Why arm’s length pricing does not work

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If those commenting on this blog were to be believed (and they should not be) the OECD's preferred method of allocating profits between states allocates 100% of group profits to jurisdictions and no more or less, and does so in an environment of mutual cooperation where outcomes are assured and fair tax is paid.

That's not true. As Patrick Love has written on the OECD's own blog:

There is no simple method for calculating a transfer price, so the final value is the result of a negotiation between the company and the tax authority. Ideally, this would be based on equal access to information, a shared objective and a “zero sum game” where an exemption in one jurisdiction is offset by tax in another. It’s not. International business consultancies have more people working on transfer pricing than any national tax authority. Prem Sikka of Essex Business School, co-author of a paper on The Dark Side of Transfer Pricing, claims that “Ernst & Young alone employs over 900 professionals to sell transfer pricing schemes. The US tax authorities employ about 500 full-time inspectors to pursue transfer pricing issues and Kenya can only afford between three and five tax investigators for the whole country.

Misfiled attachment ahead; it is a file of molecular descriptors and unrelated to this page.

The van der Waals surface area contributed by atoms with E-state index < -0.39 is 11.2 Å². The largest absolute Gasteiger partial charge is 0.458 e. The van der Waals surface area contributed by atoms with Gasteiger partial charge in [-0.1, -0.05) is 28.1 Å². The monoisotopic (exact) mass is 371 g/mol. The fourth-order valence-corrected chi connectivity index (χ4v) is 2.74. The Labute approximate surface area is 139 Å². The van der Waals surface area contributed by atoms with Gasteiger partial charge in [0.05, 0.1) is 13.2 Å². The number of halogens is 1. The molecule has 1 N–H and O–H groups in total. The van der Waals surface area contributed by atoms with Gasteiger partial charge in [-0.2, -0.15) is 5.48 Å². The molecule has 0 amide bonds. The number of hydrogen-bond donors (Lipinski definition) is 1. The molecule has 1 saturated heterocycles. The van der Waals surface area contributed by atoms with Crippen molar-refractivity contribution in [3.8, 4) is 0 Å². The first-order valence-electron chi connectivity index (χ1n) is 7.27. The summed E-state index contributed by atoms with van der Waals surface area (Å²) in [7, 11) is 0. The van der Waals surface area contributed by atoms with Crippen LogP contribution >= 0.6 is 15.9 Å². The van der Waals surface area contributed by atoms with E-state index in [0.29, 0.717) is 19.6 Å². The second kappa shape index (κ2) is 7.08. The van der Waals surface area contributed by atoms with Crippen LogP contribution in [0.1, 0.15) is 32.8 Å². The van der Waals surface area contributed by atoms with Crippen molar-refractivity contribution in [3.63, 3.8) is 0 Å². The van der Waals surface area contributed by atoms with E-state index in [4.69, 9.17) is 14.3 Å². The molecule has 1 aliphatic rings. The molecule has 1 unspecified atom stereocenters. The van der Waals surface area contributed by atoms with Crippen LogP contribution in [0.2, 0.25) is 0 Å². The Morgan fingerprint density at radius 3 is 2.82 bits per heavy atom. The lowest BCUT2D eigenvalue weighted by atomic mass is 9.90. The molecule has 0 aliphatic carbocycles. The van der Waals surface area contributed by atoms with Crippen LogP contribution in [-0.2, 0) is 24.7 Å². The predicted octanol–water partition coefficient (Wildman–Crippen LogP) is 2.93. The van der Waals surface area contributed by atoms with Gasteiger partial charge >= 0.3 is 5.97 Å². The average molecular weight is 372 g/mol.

So let's be clear about why transfer pricing is not the neat zero-sum game its apologists would like to suggest it is.

First, there is no guarantee a company will send matching information to each tax authority.

Second, there is no reason why the tax authorities need agree.

Third, the tax authorities may not know they disagree and there is no obligation on a taxpayer to tell them if that outcome is in their favour, as it can be.

Fourth, there are insufficient resources, as noted above giving asymmetric power to companies.

Fifth, there are insufficient double tax agreements. Developing countries have few and there are almost none with tax havens. by definition then there is no reciprocity in much of the system.

Sixth, as I have noted, all transfer pricing adjustments are to a wholly artificial standard - intended to tax the profit that would arise if companies were not related, but as a matter of fact they are. This results in under-taxation because companies are only related and under common control because more money is made as a result - but that excess is not taxed under OECD rules - meaning some profit always falls out of tax under existing TP rules.

I could go on - but you get my point. Current OECD transfer pricing rules 1) invariably under tax and 2) do not result in reciprocal tax adjustments. Those claiming otherwise are a) not aware of the facts b) misrepresenting the truth c) deliberately misinforming for the promotion of self interest. I am not sure what else I could reasonably conclude from any such claim. (a) is of course quite common. I am afraid I hear (b) and (c) too often.